[00:18:31] And you’re in this grief stage of anger where you’re starting to realize. My body isn’t inherently a problem. Like my body’s not wrong. My body has just wanted to be friendly my entire life. And here I’ve been trying to manipulate it. So a lot of times they’ll enter this stage where they just, they, they love then viewing and I have them do this view.
[00:18:53] Other body neutral body positivity, body peace, body respect accounts, start listening to podcasts or reading books that really hone in on this concept of your body is not the most interesting thing about you and sorry society has told you that. So, yeah. And then other phenomenon, since it is summer, right now, as we’re talking, they’ll go on vacation and they’ll notice that they don’t feel this desire to, you know, go on a bingefest on vacation because they know that when they come home, no food is restricted to them.
[00:19:28] I had one client and I posted this on my Instagram. It’s not going to be the exact quote because I don’t have it in front of me, but it was beautiful. She said she was outside with her twin daughters at a cabin and she was swimming around the lake. And for the first time she didn’t think who’s looking at me or I wonder what people think of what I look like.
[00:19:50] Instead she’s like, I was just enjoying the water with my daughters and I could’ve cried. I was like, oh my goodness. So those are some, some tangible examples.
[00:20:03]Lilly: Oh, so powerful. Well, you got into this a little bit, but let’s talk about diet culture a little bit more and kind of what our biggest pet peeves about it are.
[00:20:17] So I was born in the eighties, grew up in the nineties, my junior high and high school years were in the mid to late nineties and it was all about fat-free everything. Right. I think Snackwells was the big cookie, but fat was basically like evil and we were all trying to just, you know, not eat fat for awhile.
[00:20:42] And then it kind of changed and, and those, The high protein diets came out. So it was like Atkins, I think was the big one around college. So everyone was like reducing carbs and sugar was kind of evil. But what else has been vilified and diet culture? I know you have a lot, a lot to say around this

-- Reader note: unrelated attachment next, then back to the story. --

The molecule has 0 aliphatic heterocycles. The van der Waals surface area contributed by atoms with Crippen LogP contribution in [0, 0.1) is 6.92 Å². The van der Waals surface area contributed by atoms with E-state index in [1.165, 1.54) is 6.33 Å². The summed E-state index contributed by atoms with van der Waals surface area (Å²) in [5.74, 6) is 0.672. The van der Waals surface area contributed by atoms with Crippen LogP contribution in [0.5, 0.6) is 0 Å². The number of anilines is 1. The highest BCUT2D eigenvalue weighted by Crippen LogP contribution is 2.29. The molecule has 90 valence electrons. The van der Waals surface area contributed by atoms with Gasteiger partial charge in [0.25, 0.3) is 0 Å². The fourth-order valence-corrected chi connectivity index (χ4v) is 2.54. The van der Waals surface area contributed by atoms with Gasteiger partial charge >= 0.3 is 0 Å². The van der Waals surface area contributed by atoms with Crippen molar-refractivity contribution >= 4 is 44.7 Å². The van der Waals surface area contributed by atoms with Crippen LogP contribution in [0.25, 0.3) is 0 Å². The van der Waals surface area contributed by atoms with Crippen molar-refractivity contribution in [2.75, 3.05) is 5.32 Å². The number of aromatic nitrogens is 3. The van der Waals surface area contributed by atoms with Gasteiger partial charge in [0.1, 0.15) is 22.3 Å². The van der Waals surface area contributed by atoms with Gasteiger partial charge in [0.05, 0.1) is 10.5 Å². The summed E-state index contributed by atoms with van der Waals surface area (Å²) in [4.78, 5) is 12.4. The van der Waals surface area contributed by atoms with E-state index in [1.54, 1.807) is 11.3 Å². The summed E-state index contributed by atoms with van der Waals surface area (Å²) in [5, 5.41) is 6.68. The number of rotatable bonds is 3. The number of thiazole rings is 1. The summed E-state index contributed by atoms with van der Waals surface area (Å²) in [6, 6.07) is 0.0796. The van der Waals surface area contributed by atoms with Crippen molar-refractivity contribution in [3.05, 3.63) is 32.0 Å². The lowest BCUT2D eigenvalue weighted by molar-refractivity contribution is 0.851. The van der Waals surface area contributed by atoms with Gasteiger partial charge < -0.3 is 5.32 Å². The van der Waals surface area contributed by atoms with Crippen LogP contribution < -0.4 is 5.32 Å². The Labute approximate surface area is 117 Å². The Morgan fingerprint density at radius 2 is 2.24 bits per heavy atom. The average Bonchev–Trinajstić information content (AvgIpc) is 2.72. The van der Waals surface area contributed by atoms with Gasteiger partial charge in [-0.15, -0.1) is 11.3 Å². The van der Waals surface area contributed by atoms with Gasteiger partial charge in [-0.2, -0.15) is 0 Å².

[00:21:05] You are correct. There has been so many things that have been vilified and every, every year, every 10 years, it’s going to change. There’s going to be an attack on something. And I have a post about this on my Instagram and Facebook, how, you know, even the word clean eating, which routes from diet culture.
[00:21:24] Is so subjective to who’s talking, you know, a Keto person would say clean eating is really high fat, coconut oil, bacon, steak, eggs, you know, and anything along those lines we’re then you’ll talk to a person who’s strictly plant-based and maybe it’s not out of moral values, but rather they just think it’s healthier.
[00:21:45] And they’re going to say no. No eggs. No. And then you’ll talk to another person who was like, well, you got to lower that saturated fat. So no coconut oil. Meanwhile, the keto person saying yes, coconut oil. And so it’s just, it’s just, can I, can I swear on here? Okay. It’s, it’s just a shit show and no wonder as a consumer, it can feel so overwhelming and confusing and that’s diet culture in a nutshell is it’s constantly trying to.
[00:22:19] Put its foot in front of you and say, this is how it should be this. And I don’t want you to have self autonomy or self-advocacy for yourself. Otherwise follow my lead. Even if it doesn’t feel right, or it doesn’t align with your own values or your cultural values or whatever it might be. One thing I’ve also noticed with diet culture in the past five to 10 years is how it co-ops movements.